Martello Towers In Jersey & Guernsey
The British built eight true Martello towers in Jersey, three between 1808 and 1814, and five between 1834 and 1837, one of which, L'Etacq, the German occupation forces destroyed during World War II.
The three original towers are:
Icho Tower (1811)
Portelet Tower (1808)
La Tour de Vinde (AKA Noirmont; 1808–1814)
The four, later towers, are:
Lewis Tower (AKA St Ouen 1; 1835)
Kempt Tower (AKA St Ouen 2; 1834)
La Collette Tower – Absorbed into the 19th-century artificers' barracks and workshops
Victoria Tower (1837)
In addition, there are a number of towers in Jersey (the Jersey Round Towers), that are frequently referred to as Martello towers, though they are not Martellos. They were built in the late 18th century, ie, before the Martellos, and differ from them in a number of ways. One may think of them as precursors, like the Genoese towers they resemble.
Kempt Tower, in La Grande Cueillette, Saint Ouen, Jersey, is also known as Saint Ouen No. 2 and La Grôsse Tou in Jèrriais, and is a Martello tower that the British completed in 1834. It is named for Sir James Kempt, the Master-General of the Ordnance from 1830 to 1834.
While governor of Canada, Kempt was involved in the planning for the use of Martello towers to protect the colony. Currently, Kempt Tower serves as the interpretation centre for Les Mielles conservation area.
Kempt Tower has a cam-shaped base, and has a trefoil gun platform. It too has a thicker-walled side facing the sea. It is shorter and wider than its near neighbour, Lewis Tower. The interior of the tower is a doughnut-shaped space around a brick column, and has a curved ceiling.
Kempt Tower Jersey
The tower measures 35 ft (11 m) in height and 27 ft (8.2 m) in diameter. The door at ground level represents a modification by the German occupation of the Channel Islands.
The tower itself was armed with a 24-pounder gun and two 24-pounder short guns. In front of the tower there was a paved redoubt that was armed with three 24-pounder guns.
This Martello Tower has been restored with all modern conveniences and fully equipped as a self-catering property.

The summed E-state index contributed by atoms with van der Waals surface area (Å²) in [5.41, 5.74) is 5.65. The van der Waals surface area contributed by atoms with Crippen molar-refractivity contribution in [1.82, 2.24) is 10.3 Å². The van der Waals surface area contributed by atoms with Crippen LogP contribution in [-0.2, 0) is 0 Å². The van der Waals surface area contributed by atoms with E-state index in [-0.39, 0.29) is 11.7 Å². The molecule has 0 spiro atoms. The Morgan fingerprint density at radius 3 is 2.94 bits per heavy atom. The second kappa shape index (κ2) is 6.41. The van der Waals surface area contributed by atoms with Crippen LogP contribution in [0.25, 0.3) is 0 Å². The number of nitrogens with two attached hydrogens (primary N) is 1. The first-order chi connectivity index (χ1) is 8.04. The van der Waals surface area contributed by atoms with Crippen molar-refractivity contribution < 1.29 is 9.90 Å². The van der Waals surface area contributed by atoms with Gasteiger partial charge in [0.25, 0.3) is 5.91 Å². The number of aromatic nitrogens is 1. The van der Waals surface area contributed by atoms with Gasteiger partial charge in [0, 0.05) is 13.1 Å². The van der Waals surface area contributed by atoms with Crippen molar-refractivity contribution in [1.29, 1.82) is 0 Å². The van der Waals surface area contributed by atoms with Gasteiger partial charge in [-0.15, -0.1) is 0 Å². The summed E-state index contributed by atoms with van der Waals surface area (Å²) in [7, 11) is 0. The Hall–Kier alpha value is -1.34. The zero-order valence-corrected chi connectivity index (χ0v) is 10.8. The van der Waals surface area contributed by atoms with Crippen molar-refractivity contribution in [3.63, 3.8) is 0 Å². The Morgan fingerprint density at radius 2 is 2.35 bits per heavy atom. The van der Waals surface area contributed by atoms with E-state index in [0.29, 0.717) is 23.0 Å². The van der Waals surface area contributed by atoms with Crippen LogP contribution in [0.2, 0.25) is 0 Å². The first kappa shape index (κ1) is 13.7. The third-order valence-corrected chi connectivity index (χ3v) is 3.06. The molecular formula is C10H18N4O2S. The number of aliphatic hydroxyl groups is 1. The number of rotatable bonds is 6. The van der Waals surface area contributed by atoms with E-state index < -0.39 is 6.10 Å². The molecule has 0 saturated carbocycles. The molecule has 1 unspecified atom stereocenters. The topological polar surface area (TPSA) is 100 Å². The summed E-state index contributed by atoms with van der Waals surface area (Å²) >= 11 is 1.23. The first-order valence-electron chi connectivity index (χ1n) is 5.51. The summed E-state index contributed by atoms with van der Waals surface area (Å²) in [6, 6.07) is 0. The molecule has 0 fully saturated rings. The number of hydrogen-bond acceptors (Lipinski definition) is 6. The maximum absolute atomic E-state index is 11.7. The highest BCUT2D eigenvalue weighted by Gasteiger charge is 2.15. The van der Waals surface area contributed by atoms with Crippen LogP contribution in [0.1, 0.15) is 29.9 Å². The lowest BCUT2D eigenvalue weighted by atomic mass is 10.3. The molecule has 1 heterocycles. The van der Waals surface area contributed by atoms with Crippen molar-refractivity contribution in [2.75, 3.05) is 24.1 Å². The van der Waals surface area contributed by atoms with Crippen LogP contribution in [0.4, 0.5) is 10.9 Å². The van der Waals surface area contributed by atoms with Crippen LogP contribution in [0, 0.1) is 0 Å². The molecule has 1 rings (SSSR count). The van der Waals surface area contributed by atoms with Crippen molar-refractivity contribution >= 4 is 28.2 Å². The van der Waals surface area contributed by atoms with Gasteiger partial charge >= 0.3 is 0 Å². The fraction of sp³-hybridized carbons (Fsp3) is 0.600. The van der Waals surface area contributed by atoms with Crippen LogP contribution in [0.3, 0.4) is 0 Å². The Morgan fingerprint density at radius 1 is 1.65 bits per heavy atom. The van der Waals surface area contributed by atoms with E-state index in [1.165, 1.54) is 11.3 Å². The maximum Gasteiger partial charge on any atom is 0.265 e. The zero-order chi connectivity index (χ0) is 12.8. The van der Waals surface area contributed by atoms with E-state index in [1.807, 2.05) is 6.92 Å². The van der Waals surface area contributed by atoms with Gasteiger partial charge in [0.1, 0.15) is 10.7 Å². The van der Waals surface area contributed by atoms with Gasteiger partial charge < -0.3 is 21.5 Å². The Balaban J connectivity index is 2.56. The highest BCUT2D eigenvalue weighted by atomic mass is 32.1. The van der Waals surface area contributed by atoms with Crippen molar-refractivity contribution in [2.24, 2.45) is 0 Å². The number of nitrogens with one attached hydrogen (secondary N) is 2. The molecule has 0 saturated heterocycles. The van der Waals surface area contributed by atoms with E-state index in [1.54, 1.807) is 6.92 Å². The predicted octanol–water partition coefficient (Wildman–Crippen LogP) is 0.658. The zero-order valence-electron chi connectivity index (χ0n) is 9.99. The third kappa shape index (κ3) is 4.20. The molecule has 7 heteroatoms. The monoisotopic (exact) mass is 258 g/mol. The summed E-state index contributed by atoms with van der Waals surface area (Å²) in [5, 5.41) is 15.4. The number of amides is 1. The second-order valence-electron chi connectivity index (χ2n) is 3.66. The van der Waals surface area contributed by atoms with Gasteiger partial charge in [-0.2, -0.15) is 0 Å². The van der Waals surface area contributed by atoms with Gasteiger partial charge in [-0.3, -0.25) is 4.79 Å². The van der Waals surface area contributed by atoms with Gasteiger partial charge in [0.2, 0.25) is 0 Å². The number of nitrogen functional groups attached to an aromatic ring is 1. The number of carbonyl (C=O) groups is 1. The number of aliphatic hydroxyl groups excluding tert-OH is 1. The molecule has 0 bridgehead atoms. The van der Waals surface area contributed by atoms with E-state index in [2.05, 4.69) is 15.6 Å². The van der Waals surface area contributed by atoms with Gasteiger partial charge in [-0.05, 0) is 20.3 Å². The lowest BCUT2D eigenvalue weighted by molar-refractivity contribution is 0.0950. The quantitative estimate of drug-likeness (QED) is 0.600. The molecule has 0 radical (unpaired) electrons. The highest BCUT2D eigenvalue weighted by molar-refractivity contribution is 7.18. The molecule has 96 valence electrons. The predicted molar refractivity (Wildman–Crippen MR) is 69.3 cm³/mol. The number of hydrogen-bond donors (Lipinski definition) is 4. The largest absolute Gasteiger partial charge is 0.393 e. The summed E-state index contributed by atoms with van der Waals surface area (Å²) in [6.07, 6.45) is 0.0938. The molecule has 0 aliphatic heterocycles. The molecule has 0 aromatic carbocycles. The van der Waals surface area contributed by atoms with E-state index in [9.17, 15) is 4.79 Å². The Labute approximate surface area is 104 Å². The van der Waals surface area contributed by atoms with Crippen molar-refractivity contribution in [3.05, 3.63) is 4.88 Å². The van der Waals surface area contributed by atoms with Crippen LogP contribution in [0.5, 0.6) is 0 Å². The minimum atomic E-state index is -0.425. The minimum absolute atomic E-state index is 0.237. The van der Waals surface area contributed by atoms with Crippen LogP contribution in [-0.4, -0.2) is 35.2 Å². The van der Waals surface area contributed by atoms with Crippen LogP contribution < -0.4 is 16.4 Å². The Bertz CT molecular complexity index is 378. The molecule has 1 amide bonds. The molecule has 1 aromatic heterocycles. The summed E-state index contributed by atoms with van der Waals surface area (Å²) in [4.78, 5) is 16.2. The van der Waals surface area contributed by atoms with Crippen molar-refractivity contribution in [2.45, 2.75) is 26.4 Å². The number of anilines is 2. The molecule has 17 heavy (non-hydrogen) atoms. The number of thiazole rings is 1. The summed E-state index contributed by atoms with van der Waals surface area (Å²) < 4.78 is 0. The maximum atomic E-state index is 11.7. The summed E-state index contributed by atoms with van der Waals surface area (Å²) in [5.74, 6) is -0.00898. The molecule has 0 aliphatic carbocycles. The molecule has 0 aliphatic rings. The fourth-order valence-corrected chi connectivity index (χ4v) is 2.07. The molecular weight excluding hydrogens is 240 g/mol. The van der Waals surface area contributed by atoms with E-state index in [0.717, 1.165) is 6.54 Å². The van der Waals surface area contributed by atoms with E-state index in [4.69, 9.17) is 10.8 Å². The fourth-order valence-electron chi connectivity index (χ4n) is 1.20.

Icho Tower was built in 1811 on a small islet, almost 1.5 miles from the shore and can only be reached on the lowest tides.
Icho Tower with a base diameter of 42ft (13m) and a height of 39ft (12m) was as large as the English south-coast towers, although circular in shape. Unusually, it has a number of loopholes at ground-floor level facing the sea.
Located on the rocks of the Banc du Violet about 1.6km offshore from the south-east corner of the island, the tower was designed to support the Seymour Tower and its battery of two 12-pounder cannons a mile or so to the east.
Together the two defended the channel to Platte Rocque and the construction of the Icho Tower seems to have been a belated strengthening of the defences covering the approach used by the Baron de Rullecourt when he landed on Jersey in 1781. This granite ashlar tower was armed with one 24-pounder cannon on the gun platform.
The garrison of these towers would have been a sergeant and 12 men.
Icho Tower Jersey
This tower, also known as Pointe des Pas, was conceived as a communication link between Fort Regent and Elizabeth Castle, and also gave protection to the approach to the early elements of St Helier Harbour and the coastline eastwards from Havre des Pas. It was constructed about 1834 in the Martello style.
Portelet Tower is built on a small island, known as Ile de Guerdain, in Portelet Bay, Jersey.
The tower is popularly known as Janvrin's Tomb because sea captain Philippe Janvrin was buried thereafter he died of the plague, but this was some considerable time before the tower was built.
The tower consists of only one room and was more of a guardhouse than a Martello. It has a door at ground level and one window about seven feet above the ground level. It is built of rubble stone and measures 17 ft (5.2 m) in height and 27 ft (8.2 m) in diameter.
After its completion in March 1808, Lieutenant Governor George Don ordered that coal be brought that a fire might be burned in it day and night for two weeks to dry it out.
A garrison consisting of a sergeant and 12 men then occupied the fort, which was armed with an 18-pounder carronade.
It is styled on the Martello design and was completed by March 1808, when the Lieut-Governor, General Don requested that it be dried out for a fortnight and then occupied by a sergeant and twelve men.
There are three Martello towers in Guernsey, all built in 1804: Fort Grey, Fort Hommet and Fort Saumarez.
In addition, there are a number of earlier towers in Guernsey (the Guernsey loophole towers), that many people refer to as Martello towers, though they are not Martellos. They were built in the late 18th century, i.e., before the Martellos, and differ from them in a number of ways. One may think of them as precursors, like the Genoese towers they resemble.
Lastly, Bréhon Tower, built in 1856, is an oval tower that represents the final evolution of the Martello tower.